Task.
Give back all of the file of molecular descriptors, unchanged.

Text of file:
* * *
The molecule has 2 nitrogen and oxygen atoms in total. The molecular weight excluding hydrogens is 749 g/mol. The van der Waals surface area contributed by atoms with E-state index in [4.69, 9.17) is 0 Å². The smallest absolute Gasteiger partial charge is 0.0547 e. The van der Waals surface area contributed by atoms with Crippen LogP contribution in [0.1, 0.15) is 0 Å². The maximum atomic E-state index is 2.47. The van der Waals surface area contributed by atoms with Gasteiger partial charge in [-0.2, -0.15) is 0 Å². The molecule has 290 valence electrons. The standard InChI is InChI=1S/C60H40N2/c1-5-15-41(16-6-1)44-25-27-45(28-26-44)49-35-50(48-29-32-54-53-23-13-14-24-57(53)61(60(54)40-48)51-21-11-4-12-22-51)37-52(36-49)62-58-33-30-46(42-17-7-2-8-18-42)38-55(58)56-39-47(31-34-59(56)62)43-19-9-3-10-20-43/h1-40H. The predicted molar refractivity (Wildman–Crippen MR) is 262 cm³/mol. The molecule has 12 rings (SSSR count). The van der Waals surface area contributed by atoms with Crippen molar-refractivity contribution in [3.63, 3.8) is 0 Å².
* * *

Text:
The molecule has 2 nitrogen and oxygen atoms in total. The molecular weight excluding hydrogens is 749 g/mol. The van der Waals surface area contributed by atoms with E-state index in [4.69, 9.17) is 0 Å². The smallest absolute Gasteiger partial charge is 0.0547 e. The van der Waals surface area contributed by atoms with Crippen LogP contribution in [0.1, 0.15) is 0 Å². The maximum atomic E-state index is 2.47. The van der Waals surface area contributed by atoms with Gasteiger partial charge in [-0.2, -0.15) is 0 Å². The molecule has 290 valence electrons. The standard InChI is InChI=1S/C60H40N2/c1-5-15-41(16-6-1)44-25-27-45(28-26-44)49-35-50(48-29-32-54-53-23-13-14-24-57(53)61(60(54)40-48)51-21-11-4-12-22-51)37-52(36-49)62-58-33-30-46(42-17-7-2-8-18-42)38-55(58)56-39-47(31-34-59(56)62)43-19-9-3-10-20-43/h1-40H. The predicted molar refractivity (Wildman–Crippen MR) is 262 cm³/mol. The molecule has 12 rings (SSSR count). The van der Waals surface area contributed by atoms with Crippen molar-refractivity contribution in [3.63, 3.8) is 0 Å².